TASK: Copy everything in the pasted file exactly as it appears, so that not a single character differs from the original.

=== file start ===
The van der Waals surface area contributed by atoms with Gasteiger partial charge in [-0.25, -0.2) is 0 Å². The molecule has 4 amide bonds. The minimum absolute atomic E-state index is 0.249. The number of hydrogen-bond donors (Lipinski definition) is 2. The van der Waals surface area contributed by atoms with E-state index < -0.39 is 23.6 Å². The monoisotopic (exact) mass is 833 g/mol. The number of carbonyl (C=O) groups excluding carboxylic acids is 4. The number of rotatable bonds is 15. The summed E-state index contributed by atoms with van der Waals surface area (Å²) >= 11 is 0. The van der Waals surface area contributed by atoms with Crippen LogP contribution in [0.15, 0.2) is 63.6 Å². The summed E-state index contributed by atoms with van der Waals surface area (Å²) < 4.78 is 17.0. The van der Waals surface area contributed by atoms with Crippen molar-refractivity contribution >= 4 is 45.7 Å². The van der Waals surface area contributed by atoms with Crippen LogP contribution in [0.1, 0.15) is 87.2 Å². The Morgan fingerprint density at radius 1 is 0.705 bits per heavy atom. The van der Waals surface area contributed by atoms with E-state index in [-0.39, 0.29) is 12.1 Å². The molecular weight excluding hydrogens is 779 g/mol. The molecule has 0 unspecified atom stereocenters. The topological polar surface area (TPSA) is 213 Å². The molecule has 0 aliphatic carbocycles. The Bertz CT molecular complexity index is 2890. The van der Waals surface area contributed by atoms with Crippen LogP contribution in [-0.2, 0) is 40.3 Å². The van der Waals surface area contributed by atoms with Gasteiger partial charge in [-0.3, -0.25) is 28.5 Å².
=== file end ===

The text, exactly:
The van der Waals surface area contributed by atoms with Gasteiger partial charge in [-0.25, -0.2) is 0 Å². The molecule has 4 amide bonds. The minimum absolute atomic E-state index is 0.249. The number of hydrogen-bond donors (Lipinski definition) is 2. The van der Waals surface area contributed by atoms with E-state index < -0.39 is 23.6 Å². The monoisotopic (exact) mass is 833 g/mol. The number of carbonyl (C=O) groups excluding carboxylic acids is 4. The number of rotatable bonds is 15. The summed E-state index contributed by atoms with van der Waals surface area (Å²) >= 11 is 0. The van der Waals surface area contributed by atoms with Crippen LogP contribution in [0.15, 0.2) is 63.6 Å². The summed E-state index contributed by atoms with van der Waals surface area (Å²) < 4.78 is 17.0. The van der Waals surface area contributed by atoms with Crippen molar-refractivity contribution >= 4 is 45.7 Å². The van der Waals surface area contributed by atoms with Crippen LogP contribution in [0.1, 0.15) is 87.2 Å². The Morgan fingerprint density at radius 1 is 0.705 bits per heavy atom. The van der Waals surface area contributed by atoms with E-state index in [-0.39, 0.29) is 12.1 Å². The molecular weight excluding hydrogens is 779 g/mol. The molecule has 0 unspecified atom stereocenters. The topological polar surface area (TPSA) is 213 Å². The molecule has 0 aliphatic carbocycles. The Bertz CT molecular complexity index is 2890. The van der Waals surface area contributed by atoms with Crippen LogP contribution in [-0.2, 0) is 40.3 Å². The van der Waals surface area contributed by atoms with Gasteiger partial charge in [-0.3, -0.25) is 28.5 Å².